Monday, 9 August 2010

This is how we repay dedication

So I was fired yesterday.

For those keeping track, I had 2 weeks left, as agreed upon in my 8-weeks' notice back in June. Instead, I was informed at 4:30 yesterday afternoon that my services were no longer required, and I was to be out of the museum as quickly as possible after the close of business (5:00).

30 minutes' notice. That's got to be some sort of record for dismissal without cause.

The official excuse is that the museum is all but in foreclosure, and the bank informed them that if they didn't immediately fire all employees, the bank would repossess the building.

.... so when your business is floundering, the people you owe money to tell you to get rid of your only means of making money?

(Also, having seen the documents from the bank, I can tell you that they have another month before the bank provides the 60 day foreclosure warning. I was only there for another 14 days. I'm going to call BS.)

More than the excuses, however, was the sheer asshattery of the situation. I was handed a print-out of an email sent from a board member to his significant other, who then forwarded it to another email address. I was given 30 minutes' notice to clear out my office and remove any of my belongings - which included items on sale in the gift shop, lighting which Vellum had provided for the exhibit, and items on loan which were to be returned upon my departure.

I was insulted for daring to be upset with the situation. The board member assigned to make sure I didn't steal anything informed me that I would never make as much as I was making there ever again. I just laughed. What do you say to that? I was being paid slave wages - barely enough to subsist on - and devoting everything I had to the museum. I worked 6 days a week for that museum. I worked a second job to remain at that museum. I spent $1400 on exhibit materials, and was only reimbursed for half of that - because I wanted the museum to succeed.

I could have done temp work for a year and made more money, working fewer hours, with less stress.

She implied that I should be grateful to have been paid for so long. "Being paid the agreed upon salary is not a privilege," Vellum helpfully informed her. Apparently one of the board members was subsidizing my paycheck for the past few months. And? I did not ask him to. He did not have to. On behalf of the museum, I thank him. On behalf of myself, I shrug. If he wanted gratitude, he shouldn't have fired me. And perhaps should have paid me on time.

I was harassed for checking the safe for my belongings. I was harassed for daring to be offended at their offer to let me stay on as a volunteer. I was harassed for being offended that they would throw me an elaborate going away party but not provide me with more than 30 minutes' notice that I was being dismissed. I was harassed for daring to have jury duty on short notice last week.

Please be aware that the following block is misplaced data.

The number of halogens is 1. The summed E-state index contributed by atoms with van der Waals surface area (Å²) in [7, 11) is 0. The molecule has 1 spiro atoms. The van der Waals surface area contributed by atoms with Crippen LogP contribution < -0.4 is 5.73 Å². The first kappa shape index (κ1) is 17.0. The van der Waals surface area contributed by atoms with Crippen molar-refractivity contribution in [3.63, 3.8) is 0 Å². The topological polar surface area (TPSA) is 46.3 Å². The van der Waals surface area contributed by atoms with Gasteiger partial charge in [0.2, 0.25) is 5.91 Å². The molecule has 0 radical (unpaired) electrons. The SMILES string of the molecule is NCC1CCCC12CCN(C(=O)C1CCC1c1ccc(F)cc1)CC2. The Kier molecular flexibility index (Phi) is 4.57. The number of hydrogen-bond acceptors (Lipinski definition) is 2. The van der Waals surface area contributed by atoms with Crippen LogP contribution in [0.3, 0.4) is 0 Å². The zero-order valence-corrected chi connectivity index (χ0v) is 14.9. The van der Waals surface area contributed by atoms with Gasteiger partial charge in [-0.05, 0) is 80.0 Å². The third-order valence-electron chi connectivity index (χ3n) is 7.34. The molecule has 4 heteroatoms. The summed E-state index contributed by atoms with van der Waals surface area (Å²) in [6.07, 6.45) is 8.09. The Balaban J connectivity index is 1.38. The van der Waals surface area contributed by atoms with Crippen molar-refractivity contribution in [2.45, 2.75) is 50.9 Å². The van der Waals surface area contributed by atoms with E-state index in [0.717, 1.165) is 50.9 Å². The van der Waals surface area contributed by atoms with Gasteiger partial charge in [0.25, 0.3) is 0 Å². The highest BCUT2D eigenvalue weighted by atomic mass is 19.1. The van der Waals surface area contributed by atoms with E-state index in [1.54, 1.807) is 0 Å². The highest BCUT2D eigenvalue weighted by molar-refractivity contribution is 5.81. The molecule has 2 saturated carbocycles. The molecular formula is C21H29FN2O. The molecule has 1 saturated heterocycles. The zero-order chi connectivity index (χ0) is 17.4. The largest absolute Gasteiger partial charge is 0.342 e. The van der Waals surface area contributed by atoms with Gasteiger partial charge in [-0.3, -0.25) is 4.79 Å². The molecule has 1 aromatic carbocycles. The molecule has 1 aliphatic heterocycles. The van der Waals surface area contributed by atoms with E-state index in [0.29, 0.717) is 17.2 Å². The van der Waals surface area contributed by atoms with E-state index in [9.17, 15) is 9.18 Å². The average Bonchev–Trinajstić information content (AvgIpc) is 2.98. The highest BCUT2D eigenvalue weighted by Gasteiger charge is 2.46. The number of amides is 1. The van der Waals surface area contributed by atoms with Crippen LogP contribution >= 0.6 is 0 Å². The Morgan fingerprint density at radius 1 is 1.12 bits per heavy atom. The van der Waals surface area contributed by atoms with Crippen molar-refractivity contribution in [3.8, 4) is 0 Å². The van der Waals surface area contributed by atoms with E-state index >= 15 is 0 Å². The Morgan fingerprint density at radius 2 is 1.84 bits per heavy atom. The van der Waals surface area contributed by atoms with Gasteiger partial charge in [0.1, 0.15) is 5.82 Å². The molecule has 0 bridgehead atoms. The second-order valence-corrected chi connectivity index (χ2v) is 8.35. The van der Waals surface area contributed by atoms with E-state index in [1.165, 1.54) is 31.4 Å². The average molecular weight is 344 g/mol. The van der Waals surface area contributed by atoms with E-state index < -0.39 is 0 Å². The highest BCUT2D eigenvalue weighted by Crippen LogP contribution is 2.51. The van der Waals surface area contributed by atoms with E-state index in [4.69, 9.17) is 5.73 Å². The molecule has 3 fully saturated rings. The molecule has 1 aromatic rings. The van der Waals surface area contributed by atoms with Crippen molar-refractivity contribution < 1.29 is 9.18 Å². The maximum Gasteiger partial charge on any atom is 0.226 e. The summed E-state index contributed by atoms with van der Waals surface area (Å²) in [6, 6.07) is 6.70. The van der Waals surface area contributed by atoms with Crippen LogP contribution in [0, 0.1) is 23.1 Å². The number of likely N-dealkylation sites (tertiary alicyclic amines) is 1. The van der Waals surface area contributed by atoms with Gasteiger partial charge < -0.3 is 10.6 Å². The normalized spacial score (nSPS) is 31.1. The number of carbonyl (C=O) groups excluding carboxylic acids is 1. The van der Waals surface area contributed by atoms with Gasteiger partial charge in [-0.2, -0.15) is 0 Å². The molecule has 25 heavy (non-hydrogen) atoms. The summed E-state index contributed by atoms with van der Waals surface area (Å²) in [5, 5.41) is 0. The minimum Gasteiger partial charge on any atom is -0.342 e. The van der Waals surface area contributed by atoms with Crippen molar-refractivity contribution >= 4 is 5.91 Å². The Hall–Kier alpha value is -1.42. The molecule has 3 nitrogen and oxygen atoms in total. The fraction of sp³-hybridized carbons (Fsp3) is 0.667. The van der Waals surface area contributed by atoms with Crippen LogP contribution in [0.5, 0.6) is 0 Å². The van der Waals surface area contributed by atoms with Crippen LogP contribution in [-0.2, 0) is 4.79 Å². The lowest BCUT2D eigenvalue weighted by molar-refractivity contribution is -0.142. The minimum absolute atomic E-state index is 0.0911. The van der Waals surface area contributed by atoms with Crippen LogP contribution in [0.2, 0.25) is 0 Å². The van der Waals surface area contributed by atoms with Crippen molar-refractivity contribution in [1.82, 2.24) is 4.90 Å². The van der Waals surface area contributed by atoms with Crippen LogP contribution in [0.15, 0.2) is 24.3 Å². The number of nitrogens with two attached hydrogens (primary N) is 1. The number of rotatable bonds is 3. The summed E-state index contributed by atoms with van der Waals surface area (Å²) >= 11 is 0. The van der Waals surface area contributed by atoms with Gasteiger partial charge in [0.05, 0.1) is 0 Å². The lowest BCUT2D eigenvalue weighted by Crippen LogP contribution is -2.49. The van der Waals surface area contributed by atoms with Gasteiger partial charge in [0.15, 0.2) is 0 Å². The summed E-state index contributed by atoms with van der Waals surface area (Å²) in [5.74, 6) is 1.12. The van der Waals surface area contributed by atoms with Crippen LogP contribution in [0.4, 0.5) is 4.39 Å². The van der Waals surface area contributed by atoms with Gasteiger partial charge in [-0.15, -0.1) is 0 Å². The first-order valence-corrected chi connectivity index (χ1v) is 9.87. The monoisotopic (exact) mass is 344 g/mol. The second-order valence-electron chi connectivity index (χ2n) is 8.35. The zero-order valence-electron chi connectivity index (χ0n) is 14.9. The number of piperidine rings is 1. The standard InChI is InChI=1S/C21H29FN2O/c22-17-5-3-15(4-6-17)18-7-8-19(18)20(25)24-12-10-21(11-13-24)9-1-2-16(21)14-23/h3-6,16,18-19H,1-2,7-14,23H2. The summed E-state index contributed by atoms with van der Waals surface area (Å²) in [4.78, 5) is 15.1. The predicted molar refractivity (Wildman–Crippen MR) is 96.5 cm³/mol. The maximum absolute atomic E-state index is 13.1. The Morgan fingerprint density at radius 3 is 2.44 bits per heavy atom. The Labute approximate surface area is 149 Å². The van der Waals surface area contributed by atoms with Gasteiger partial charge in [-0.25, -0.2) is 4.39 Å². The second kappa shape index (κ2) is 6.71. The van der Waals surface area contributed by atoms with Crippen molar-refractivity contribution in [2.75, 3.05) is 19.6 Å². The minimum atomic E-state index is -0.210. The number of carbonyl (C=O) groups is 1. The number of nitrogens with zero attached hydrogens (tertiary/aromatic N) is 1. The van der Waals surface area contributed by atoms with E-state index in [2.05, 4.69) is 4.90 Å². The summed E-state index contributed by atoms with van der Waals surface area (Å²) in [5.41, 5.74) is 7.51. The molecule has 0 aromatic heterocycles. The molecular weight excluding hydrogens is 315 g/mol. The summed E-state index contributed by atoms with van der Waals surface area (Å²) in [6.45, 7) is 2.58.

Ultimately, I should feel some sense of triumph. In the end, I win. The museum will be closed within a matter of months, if not weeks. Without me, there is literally no one to run the museum. I have been in control of absolutely everything there for the past year: they don't have passwords to the email accounts or the website; they don't have the current membership list; they don't know the first thing about the exhibit or the artists in it; they don't know how to sell the items in the gift shop; they don't know where anything is kept; they don't know who's lent the museum artwork in the past, nor do they know where to find the information for current lenders; they don't know how to answer the visitors' questions. They are absolutely in the dark, and they don't even know enough to ask for any of this information.

So I win. Everyone knows that I kept that museum alive for a full year longer than it should have lived, and everyone will know that because I was dismissed, the museum closed. But all I feel is depressed that all my hard work was so summarily dismissed and disregarded. I worked hard to keep the museum open, keep visitors coming through the door, and keep them happy and impressed. I worked hard to generate exhibits with no budget. I worked hard to make the museum the best it could be with nothing to work with. But because I didn't pull $400,000 out of my ass, I failed.

I created a detailed instruction manual on how to run the museum, with all the information a stranger could require to effectively manage the museum. But this manual sits, ignored, on my computer, because I was only given 30 minutes to turn over my keys, and the reins, to the museum. I couldn't possibly have any information that they would need. I couldn't possibly provide anything the museum requires.

People suck.

4 comments:

Vellum said...

Some people suck more than others. I can think of a couple right now.

clio's disciple said...

That's despicable and appalling. I shared your story with my partner, who agrees, and wonders if their behavior is even legal. It might not be worth your time to investigate, though. In any case, I'm sorry they're jerks.

Chris Laning said...

Yeah, some people DO cut off their noses to spite their faces. Sorry to hear you got that treatment.

I suppose that if they are inevitably closing, they would think that they don't _need_ your passwords, your instruction manual or anything else because it will all just go in the trash anyway. But they certainly did NOT have to be this nasty about it.

Sympathies.

tenthmedieval said...

Check your contract, if you got one, and see what obligations it puts you under in re, you know, handing back passwords and so on. They may have to come back to you and it would be good to know, at that point, what your negotiating position is.

But pfeh, what a bunch of goons to work for. You would seem to be well out of it. When it fails, what will happen to the inventory? Will it go to creditors?